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The government and Lockheed Martin are scrambling to get back on schedule while fixing the overbudget project

The Pentagon confirmed a one-year delay of the F-35 Joint Strike Fighter program, with Deputy Defense Secretary Bill Lynn facing increased pressure to get spending under control on the project.

"The development was originally projected to last an additional 30 months; we think with the additional test aircraft it will be closer to a delay of about 12 or 13 months, but I can't give you the cost numbers," according to Lynn's statement to the media.

Pentagon officials didn't say if this one-year delay will push back final release dates, but it likely will, military experts have noted. 

The Marine Corps is expected to receive the first batch of F-35s in two years, while the Air Force and Navy are expected to receive the next-generation fighter aircraft in 2013 and 2014.  Prior to Lynn's recent announcement, Lockheed Martin officials noted they were about six months behind schedule, but still expect to be able to meet the USMC release date.

Last November, a report said the program is drastically overbudget and behind schedule, which led the government to rethink its strategy moving forward.  Actual demand for the aircraft remains unknown, but there have been at least 2,500 orders placed for the U.S. military branches, with several other nations also expected to receive the aircraft in years to come.

Due to costly delays and budget miscues, the DOD will also withhold $614 million that will eventually be paid to Lockheed Martin.

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RE: A Lost Cause
By Amiga500 on 2/20/2010 7:18:36 AM , Rating: 3
I would simply set my cruise missiles to take out your single point of failure, aka your few factories

The factories located the far side of Moscow some even over the Urals?

Good man. Please at least try to gain a rudimentary understanding of what you are talking about before trying to make authoritative posts!

Then send out evasive squadron groups to draw out your forces and retreat when they came into contact.


Are all these evasive squadrons drawn from the fighters and fighter-bombers that would otherwise have been concentrating on the numerous Soviet divisions rumbling through the Fulda gap, and breaking any beach-heads the Soviets had established over the Rhine?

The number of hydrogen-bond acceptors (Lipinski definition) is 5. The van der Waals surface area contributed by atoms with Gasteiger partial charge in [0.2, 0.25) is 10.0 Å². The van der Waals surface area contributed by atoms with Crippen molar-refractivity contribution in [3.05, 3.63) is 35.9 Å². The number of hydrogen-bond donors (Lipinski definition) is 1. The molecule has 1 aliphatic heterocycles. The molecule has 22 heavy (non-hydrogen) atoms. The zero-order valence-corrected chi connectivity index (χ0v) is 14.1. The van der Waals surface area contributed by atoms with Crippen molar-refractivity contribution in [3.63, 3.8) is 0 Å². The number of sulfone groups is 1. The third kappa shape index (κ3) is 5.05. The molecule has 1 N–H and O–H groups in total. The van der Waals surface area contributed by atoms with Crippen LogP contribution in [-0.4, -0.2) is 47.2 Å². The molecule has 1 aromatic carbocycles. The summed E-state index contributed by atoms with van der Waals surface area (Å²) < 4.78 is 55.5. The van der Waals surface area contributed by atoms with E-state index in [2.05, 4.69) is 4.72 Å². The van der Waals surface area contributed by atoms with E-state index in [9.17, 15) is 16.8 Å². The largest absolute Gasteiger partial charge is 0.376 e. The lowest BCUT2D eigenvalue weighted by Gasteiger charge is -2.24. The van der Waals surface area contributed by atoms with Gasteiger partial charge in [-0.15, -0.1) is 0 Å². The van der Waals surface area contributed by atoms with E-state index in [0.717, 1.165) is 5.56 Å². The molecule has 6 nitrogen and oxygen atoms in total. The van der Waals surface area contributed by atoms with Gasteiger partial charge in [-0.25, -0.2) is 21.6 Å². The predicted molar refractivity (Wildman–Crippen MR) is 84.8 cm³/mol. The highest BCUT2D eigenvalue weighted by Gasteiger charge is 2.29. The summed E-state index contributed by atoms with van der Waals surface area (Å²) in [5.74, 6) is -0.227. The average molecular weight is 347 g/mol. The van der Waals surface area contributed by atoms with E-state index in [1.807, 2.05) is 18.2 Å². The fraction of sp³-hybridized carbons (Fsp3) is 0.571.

Would these evasive squadrons deliberately choose not to engage the Soviet CAS (and their associated fighter cover) that was bombing the sh!t out of the NATO formations opposite these Soviet divisions?

... this coming from the man that states he is "certainly glad you weren't a military commander during the cold war"...

Yes, it does cost more but any war of attrition would be won by the NATO group because they can service their own aircraft and keep them in the battle longer. You as the opposition are forced to take out every single squadron to gain air superiority

Erm, if the NATO airpower could not deliver a decisive victory, allowing the A-10s and AH-1/AH-64s to engage the ground forces below, then your airbases would have been "moved" to the UK and the continental USA. Also, many of your spares would now be behind enemy lines... forcing more pressure on the NATO navies to keep the Atlantic corridor open.

By the way, just to be clear, a maintenance factory (as the Soviets envisaged) does not have to be a big massive facility. It can be numerous small distributed facilities, the distinction is more in the technical skill of, and equipment available to, the the people working in it than its size (compared to an airfield maintenance facility).

I believe its called a B-52...

I believe you don't have the slightest clue what you are talking about. You are gonna send BUFFS to carpet bomb in the coverage of what was then probably the most concentrated and complex air-defense network in the world?


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